“the Board concludes that the change in the wording in the Implementing Regulations has not altered the previous law as to the requirements of either the notice of appeal or the statement of grounds of appeal as regards the nature of the appellant’s requests.”

[1.6] This latter statement of the deciding Board of T 358/08, taken together with its finding that even the provisions of the previous R 64 EPC 1973 concerning the required extent of cancellation/amendment were “somewhat toothless” (see point [2.4]) results in the finding that an appeal statement worded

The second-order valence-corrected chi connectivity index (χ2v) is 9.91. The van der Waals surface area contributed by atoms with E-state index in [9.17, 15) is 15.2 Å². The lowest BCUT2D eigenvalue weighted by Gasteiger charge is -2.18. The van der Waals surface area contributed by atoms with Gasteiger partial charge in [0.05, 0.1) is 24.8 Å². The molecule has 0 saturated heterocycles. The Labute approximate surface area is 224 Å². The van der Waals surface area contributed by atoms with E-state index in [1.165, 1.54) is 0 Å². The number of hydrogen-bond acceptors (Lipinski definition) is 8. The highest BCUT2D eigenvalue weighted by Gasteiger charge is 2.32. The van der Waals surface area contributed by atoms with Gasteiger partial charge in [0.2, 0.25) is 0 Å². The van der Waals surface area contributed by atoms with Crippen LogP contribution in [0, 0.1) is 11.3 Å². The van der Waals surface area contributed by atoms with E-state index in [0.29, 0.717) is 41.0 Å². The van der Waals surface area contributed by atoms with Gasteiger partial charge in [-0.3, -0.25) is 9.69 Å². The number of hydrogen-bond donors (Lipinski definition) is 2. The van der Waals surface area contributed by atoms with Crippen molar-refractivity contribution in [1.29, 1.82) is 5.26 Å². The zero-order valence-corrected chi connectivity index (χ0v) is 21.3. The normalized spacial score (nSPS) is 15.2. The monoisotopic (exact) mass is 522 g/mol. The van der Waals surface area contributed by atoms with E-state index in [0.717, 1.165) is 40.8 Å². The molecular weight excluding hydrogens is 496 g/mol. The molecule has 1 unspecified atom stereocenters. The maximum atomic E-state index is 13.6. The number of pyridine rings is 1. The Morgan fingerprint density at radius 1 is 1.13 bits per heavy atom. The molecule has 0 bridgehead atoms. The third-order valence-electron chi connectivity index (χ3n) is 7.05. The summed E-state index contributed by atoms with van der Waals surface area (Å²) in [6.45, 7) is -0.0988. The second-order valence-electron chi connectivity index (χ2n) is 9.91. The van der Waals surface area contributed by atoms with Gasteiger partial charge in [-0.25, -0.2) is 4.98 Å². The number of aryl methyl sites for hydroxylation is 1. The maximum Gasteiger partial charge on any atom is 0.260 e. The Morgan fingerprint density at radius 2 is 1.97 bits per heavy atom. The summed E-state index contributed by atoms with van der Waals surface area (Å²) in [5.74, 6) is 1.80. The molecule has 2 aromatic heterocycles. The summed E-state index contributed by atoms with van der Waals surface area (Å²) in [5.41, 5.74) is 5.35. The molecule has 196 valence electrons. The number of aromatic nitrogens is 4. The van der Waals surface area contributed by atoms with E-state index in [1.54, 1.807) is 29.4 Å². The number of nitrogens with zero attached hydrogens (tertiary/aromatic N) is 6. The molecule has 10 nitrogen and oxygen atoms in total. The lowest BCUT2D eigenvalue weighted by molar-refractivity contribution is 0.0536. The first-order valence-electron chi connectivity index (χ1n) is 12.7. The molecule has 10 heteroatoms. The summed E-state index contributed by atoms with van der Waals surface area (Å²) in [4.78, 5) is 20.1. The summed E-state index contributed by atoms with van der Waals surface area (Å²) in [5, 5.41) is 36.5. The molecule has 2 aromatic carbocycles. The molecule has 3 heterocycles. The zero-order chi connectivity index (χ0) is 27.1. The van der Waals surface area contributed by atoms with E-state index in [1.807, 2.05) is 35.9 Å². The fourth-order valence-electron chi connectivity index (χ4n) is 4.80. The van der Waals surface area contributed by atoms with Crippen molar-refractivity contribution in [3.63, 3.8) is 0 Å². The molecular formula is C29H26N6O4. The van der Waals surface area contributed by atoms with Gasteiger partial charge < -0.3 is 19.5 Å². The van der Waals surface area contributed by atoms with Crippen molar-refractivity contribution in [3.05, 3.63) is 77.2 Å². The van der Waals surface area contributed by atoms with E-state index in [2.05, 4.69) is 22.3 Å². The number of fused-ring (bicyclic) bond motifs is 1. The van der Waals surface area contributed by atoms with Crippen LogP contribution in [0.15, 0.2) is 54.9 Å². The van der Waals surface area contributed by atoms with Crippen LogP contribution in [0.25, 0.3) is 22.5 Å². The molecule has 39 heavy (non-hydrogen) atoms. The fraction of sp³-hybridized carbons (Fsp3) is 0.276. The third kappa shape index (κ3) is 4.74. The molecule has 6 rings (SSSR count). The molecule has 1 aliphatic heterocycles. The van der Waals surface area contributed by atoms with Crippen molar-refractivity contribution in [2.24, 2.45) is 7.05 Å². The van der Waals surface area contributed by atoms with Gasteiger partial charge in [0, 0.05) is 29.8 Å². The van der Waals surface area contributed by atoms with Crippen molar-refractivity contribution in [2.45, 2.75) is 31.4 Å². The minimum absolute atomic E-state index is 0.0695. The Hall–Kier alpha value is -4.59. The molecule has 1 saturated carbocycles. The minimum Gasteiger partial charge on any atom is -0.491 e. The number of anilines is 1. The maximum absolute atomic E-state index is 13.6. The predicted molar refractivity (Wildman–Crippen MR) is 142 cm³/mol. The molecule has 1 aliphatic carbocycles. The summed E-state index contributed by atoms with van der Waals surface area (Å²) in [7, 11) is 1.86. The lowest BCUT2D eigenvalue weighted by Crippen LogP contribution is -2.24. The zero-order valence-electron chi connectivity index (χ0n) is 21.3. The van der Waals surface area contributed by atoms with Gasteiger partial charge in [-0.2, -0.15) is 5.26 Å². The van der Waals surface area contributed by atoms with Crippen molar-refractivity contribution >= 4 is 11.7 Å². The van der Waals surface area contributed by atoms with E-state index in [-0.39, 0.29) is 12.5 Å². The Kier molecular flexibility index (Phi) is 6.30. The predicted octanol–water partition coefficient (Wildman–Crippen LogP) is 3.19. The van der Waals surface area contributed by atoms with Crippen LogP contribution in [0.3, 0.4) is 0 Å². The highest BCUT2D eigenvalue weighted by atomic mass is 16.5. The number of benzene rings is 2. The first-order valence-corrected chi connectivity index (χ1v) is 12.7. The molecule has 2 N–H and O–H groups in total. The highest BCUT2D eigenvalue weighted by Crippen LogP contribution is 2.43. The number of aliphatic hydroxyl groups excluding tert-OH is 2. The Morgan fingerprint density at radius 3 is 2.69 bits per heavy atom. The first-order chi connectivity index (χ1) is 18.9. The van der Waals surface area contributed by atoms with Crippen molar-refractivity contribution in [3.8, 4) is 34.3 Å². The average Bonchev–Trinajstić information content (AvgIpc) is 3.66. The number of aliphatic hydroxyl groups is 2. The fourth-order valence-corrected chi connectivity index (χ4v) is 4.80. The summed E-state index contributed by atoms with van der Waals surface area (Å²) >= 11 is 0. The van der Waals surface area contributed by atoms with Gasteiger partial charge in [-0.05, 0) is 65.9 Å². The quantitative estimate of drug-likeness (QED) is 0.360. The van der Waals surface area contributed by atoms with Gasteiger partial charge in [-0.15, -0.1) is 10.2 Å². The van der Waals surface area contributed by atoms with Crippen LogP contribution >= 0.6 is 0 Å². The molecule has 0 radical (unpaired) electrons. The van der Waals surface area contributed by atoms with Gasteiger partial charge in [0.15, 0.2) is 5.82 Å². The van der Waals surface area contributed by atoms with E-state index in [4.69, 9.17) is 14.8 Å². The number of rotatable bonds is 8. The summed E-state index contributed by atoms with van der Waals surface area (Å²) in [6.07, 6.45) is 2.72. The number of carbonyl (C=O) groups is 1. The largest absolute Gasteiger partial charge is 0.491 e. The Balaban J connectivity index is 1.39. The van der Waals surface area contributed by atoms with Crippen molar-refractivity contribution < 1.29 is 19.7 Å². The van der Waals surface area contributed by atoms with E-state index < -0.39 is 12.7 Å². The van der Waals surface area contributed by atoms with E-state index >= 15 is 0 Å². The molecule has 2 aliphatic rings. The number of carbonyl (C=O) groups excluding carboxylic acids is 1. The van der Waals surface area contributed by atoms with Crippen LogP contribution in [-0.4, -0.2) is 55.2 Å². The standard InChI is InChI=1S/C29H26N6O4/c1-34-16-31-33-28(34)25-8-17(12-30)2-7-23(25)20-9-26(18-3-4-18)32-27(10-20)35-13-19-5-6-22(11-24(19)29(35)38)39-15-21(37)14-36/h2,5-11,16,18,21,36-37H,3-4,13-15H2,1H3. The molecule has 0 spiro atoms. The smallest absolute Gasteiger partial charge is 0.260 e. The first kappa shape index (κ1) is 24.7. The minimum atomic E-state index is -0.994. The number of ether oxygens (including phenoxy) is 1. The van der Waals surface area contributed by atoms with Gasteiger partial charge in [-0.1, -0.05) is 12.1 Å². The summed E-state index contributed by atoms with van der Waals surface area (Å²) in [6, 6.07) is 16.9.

“we hereby appeal against the decision of the OD ... we ask that the decision … be set aside and the patent maintained” is to be treated as a request defining “the subject of the appeal”, see point [5.1].

Otherwise, the deciding Board of T 358/08 declined to give a positive definition, stating that “it is not necessary for the Board to say precisely what it does mean”, see point [4.12].

Nevertheless, the Board found that a possible interpretation of R 99(1)(c) and (2) for the purposes of a practicable system should be made with an eye to the usual forms of orders made in appeal decisions, in the sense that the notice of appeal need only imply the first part of the order as desired by the Appellant, namely the setting aside of the impugned decision. The next part of the order that, in the Appellant’s view, should replace the order of the first instance (here the form in which the patent is to be maintained) may then appear in the grounds at the latest.